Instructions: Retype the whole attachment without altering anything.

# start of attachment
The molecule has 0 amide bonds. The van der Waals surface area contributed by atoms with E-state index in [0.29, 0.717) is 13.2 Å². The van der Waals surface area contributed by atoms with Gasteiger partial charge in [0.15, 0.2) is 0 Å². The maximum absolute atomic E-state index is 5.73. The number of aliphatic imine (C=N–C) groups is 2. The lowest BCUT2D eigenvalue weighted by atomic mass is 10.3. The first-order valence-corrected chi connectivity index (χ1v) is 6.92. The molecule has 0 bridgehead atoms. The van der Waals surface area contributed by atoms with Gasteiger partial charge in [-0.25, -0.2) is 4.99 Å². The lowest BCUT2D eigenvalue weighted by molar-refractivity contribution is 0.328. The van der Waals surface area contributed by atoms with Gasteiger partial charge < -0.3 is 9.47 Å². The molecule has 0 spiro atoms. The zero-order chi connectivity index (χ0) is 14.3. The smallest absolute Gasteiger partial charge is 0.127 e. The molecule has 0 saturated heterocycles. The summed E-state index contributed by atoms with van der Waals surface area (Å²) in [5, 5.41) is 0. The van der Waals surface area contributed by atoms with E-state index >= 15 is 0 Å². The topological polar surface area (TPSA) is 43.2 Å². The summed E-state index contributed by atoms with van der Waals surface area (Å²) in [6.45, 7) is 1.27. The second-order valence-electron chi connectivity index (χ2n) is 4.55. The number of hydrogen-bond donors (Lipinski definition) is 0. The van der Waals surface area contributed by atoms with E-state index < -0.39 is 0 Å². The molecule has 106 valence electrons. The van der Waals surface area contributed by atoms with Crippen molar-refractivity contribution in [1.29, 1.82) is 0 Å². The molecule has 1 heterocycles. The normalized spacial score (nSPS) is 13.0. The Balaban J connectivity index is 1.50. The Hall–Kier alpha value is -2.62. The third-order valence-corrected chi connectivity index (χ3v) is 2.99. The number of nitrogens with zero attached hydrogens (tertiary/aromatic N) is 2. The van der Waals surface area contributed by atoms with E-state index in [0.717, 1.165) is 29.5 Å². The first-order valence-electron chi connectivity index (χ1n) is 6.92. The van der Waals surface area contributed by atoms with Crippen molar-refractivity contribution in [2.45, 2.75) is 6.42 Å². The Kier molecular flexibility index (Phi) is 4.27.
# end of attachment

The molecule has 0 amide bonds. The van der Waals surface area contributed by atoms with E-state index in [0.29, 0.717) is 13.2 Å². The van der Waals surface area contributed by atoms with Gasteiger partial charge in [0.15, 0.2) is 0 Å². The maximum absolute atomic E-state index is 5.73. The number of aliphatic imine (C=N–C) groups is 2. The lowest BCUT2D eigenvalue weighted by atomic mass is 10.3. The first-order valence-corrected chi connectivity index (χ1v) is 6.92. The molecule has 0 bridgehead atoms. The van der Waals surface area contributed by atoms with Gasteiger partial charge in [-0.25, -0.2) is 4.99 Å². The lowest BCUT2D eigenvalue weighted by molar-refractivity contribution is 0.328. The van der Waals surface area contributed by atoms with Gasteiger partial charge < -0.3 is 9.47 Å². The molecule has 0 spiro atoms. The zero-order chi connectivity index (χ0) is 14.3. The smallest absolute Gasteiger partial charge is 0.127 e. The molecule has 0 saturated heterocycles. The summed E-state index contributed by atoms with van der Waals surface area (Å²) in [5, 5.41) is 0. The van der Waals surface area contributed by atoms with E-state index >= 15 is 0 Å². The topological polar surface area (TPSA) is 43.2 Å². The summed E-state index contributed by atoms with van der Waals surface area (Å²) in [6.45, 7) is 1.27. The second-order valence-electron chi connectivity index (χ2n) is 4.55. The number of hydrogen-bond donors (Lipinski definition) is 0. The van der Waals surface area contributed by atoms with E-state index < -0.39 is 0 Å². The molecule has 106 valence electrons. The van der Waals surface area contributed by atoms with Crippen molar-refractivity contribution in [1.29, 1.82) is 0 Å². The molecule has 1 heterocycles. The normalized spacial score (nSPS) is 13.0. The Balaban J connectivity index is 1.50. The Hall–Kier alpha value is -2.62. The third-order valence-corrected chi connectivity index (χ3v) is 2.99. The number of nitrogens with zero attached hydrogens (tertiary/aromatic N) is 2. The van der Waals surface area contributed by atoms with E-state index in [0.717, 1.165) is 29.5 Å². The first-order valence-electron chi connectivity index (χ1n) is 6.92. The van der Waals surface area contributed by atoms with Crippen molar-refractivity contribution in [2.45, 2.75) is 6.42 Å². The Kier molecular flexibility index (Phi) is 4.27.